There is a concept called "betterment" that comes into play here. The insurance company is not liable to repair anything that was pre-existing before the accident.
In the case of rust, fixing the rust would be "betterment" and the claim denied. What they do need to do is return it, as much as is possible, to the condition it was in before the accident. Sometimes that is not possible due to the way the rust and the damage come together. The shop is not going to replace a rusted panel with a new one and then "rust" it so that it's like it was before.
Talk to your insurance company or agent and if you can't get satisfaction, talk to a lawyer. There is little else you can do which is why accidents suck. You rarely get made "whole" after one regardless of fault.
But in a case like this, you are likely on the hook to pay for the non-accident repairs which are now causing driving problems. The car was likely "on the edge" before the accident and it just got pushed over that edge due to the accident.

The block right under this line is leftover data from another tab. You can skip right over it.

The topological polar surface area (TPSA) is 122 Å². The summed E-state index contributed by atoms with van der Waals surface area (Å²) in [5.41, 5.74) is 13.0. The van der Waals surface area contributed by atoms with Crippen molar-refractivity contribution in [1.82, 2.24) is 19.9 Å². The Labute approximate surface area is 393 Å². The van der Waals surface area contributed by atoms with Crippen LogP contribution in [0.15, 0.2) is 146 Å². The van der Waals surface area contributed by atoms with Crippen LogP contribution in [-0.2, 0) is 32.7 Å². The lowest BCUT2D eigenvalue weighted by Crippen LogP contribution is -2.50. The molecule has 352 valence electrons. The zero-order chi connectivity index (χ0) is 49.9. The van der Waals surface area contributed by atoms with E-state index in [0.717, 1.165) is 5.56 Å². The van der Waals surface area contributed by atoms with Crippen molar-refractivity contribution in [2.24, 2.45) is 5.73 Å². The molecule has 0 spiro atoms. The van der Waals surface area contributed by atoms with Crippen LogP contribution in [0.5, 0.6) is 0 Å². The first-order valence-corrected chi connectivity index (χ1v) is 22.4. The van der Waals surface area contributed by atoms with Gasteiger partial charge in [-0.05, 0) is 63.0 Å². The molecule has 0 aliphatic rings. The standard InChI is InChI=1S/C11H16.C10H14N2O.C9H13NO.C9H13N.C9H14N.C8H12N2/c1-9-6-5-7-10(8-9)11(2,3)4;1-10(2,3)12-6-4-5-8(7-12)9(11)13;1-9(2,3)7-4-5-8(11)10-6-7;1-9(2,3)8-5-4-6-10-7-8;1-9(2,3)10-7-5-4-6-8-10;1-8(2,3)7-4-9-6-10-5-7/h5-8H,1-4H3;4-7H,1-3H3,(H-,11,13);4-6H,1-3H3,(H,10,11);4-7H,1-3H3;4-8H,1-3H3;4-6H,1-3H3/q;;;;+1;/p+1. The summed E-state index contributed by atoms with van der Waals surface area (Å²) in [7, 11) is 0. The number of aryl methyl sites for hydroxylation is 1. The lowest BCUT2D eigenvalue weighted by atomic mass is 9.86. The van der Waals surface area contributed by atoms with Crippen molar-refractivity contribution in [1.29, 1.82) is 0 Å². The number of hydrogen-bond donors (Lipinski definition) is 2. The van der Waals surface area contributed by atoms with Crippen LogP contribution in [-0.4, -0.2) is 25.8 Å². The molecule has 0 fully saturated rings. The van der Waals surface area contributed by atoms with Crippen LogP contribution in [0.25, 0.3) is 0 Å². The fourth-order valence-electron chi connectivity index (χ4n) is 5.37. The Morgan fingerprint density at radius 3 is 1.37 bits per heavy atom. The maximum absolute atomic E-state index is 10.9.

As an example, I was once rear-ended by another driver and this caused damage to the rear bumper, some trim, and the tailpipe/muffler assembly. They other driver's insurance company paid for all the parts and labor except for the muffler. They reason was that the existing muffler, though it was damaged in the accident, was rusted through. The existing muffler could not be re-installed because it was pretty much smashed. They did offer to pay for the labor to install a new muffler if I paid for the new one, which I did.